So where do Chicagoans who can’t pay $850 a credit hour go to learn how to paint and draw? Where should graduates go to brush up on casting techniques they’ve sort of forgotten in the meantime? Or where can I go to learn how to throw a pot?
By Robyn Coffey
Chicago is home to a number of prestigious alternative art schools. Many are not-for-profit organizations that offer classes and memberships for participants, and a surprising number of the faculty and students of these establishments come from SAIC.
The Palette and Chisel Art Academy, housed in a beautiful turn-of-the-century mansion at 1012 N. Dearborn (www.paletteandchisel.org), is the oldest of these, founded in 1895 by night students at the Art Institute who wanted to paint life models in daylight. Today, the number of participating members is more than 200 nationwide, and prospective members must seek sponsorship from current ones.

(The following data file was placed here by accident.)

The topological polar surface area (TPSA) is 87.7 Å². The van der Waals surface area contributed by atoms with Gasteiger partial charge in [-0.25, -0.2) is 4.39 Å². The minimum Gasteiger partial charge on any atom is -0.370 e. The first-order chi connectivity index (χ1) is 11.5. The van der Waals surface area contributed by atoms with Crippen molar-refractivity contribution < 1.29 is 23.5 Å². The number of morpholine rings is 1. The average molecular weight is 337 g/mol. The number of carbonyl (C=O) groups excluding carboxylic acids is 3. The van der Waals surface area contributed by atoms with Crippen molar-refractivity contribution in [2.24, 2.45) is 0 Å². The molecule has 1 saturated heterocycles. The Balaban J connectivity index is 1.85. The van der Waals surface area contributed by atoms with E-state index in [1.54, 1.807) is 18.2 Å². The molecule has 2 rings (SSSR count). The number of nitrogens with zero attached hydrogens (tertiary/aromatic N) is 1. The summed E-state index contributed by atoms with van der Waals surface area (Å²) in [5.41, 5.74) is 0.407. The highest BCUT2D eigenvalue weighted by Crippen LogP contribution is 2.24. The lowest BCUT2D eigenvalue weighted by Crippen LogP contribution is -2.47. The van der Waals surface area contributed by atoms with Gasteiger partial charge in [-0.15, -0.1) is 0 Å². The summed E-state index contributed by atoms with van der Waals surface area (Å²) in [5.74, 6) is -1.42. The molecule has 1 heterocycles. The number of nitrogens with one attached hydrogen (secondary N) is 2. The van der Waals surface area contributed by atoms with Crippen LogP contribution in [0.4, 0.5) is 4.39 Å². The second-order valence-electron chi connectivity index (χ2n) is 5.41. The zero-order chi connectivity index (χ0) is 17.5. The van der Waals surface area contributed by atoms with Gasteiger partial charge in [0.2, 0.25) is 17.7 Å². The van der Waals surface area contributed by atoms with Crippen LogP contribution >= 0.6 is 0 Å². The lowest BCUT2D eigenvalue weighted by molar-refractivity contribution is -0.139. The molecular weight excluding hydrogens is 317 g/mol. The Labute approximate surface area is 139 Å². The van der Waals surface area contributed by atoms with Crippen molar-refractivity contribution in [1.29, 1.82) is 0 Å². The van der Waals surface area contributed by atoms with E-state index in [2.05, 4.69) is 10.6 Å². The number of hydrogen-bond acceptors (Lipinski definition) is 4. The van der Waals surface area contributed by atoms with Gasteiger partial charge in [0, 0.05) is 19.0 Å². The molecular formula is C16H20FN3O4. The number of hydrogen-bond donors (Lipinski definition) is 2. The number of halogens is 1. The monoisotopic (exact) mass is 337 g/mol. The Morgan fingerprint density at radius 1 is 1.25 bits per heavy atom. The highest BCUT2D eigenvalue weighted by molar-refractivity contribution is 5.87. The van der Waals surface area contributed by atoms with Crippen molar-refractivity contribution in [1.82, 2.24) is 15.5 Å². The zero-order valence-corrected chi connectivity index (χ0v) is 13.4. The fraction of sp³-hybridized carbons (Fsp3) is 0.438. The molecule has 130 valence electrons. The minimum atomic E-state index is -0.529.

The organization offers classes in anatomy for the artist, life drawing, oil painting, watercolor, and sculpture, plus painting and drawing for children and teenagers. Members receive a discount on classes and, like many non-profit art schools, are eligible to exhibit in the space’s gallery. Executive Director William J. Ewers says the painting classes are the most popular and that the students of the academy “range from the inexperienced hobby painter to the professional working artist. The majority of our students and members are people who attended art school and ended up working in graphic design or a similar art-related field.”